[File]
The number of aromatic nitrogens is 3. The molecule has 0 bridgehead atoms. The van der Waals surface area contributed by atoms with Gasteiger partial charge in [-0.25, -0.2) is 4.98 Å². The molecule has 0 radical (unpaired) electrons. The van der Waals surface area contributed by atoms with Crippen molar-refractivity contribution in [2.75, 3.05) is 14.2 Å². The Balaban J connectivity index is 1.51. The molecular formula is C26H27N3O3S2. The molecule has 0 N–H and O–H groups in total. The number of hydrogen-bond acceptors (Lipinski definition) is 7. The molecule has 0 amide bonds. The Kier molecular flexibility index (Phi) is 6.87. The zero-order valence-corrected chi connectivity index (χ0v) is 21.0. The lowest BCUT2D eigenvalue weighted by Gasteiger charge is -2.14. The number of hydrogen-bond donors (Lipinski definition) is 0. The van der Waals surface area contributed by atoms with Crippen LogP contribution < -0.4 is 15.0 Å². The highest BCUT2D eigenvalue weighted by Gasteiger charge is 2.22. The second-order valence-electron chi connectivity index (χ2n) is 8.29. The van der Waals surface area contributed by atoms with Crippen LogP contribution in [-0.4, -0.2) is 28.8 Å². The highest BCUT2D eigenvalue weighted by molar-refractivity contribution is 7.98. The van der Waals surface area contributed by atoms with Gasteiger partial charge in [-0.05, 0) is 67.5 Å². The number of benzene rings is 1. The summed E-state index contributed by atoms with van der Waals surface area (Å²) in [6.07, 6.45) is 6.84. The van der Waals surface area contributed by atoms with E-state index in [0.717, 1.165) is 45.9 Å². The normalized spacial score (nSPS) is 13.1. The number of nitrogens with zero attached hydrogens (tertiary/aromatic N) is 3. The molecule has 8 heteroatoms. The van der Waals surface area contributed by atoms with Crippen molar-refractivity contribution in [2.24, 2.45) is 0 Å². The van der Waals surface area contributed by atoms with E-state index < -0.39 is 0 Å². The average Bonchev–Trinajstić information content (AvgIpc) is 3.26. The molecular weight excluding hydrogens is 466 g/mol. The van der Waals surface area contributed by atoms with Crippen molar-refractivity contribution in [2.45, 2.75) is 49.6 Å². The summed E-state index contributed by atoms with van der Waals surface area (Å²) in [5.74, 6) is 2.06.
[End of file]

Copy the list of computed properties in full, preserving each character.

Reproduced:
The number of aromatic nitrogens is 3. The molecule has 0 bridgehead atoms. The van der Waals surface area contributed by atoms with Gasteiger partial charge in [-0.25, -0.2) is 4.98 Å². The molecule has 0 radical (unpaired) electrons. The van der Waals surface area contributed by atoms with Crippen molar-refractivity contribution in [2.75, 3.05) is 14.2 Å². The Balaban J connectivity index is 1.51. The molecular formula is C26H27N3O3S2. The molecule has 0 N–H and O–H groups in total. The number of hydrogen-bond acceptors (Lipinski definition) is 7. The molecule has 0 amide bonds. The Kier molecular flexibility index (Phi) is 6.87. The zero-order valence-corrected chi connectivity index (χ0v) is 21.0. The lowest BCUT2D eigenvalue weighted by Gasteiger charge is -2.14. The number of hydrogen-bond donors (Lipinski definition) is 0. The van der Waals surface area contributed by atoms with Crippen LogP contribution < -0.4 is 15.0 Å². The highest BCUT2D eigenvalue weighted by Gasteiger charge is 2.22. The second-order valence-electron chi connectivity index (χ2n) is 8.29. The van der Waals surface area contributed by atoms with Crippen LogP contribution in [-0.4, -0.2) is 28.8 Å². The highest BCUT2D eigenvalue weighted by molar-refractivity contribution is 7.98. The van der Waals surface area contributed by atoms with Gasteiger partial charge in [-0.05, 0) is 67.5 Å². The number of benzene rings is 1. The summed E-state index contributed by atoms with van der Waals surface area (Å²) in [6.07, 6.45) is 6.84. The van der Waals surface area contributed by atoms with E-state index in [0.717, 1.165) is 45.9 Å². The normalized spacial score (nSPS) is 13.1. The number of nitrogens with zero attached hydrogens (tertiary/aromatic N) is 3. The molecule has 8 heteroatoms. The van der Waals surface area contributed by atoms with Crippen molar-refractivity contribution in [2.24, 2.45) is 0 Å². The van der Waals surface area contributed by atoms with E-state index < -0.39 is 0 Å². The average Bonchev–Trinajstić information content (AvgIpc) is 3.26. The molecular weight excluding hydrogens is 466 g/mol. The van der Waals surface area contributed by atoms with Crippen molar-refractivity contribution in [2.45, 2.75) is 49.6 Å². The summed E-state index contributed by atoms with van der Waals surface area (Å²) in [5.74, 6) is 2.06.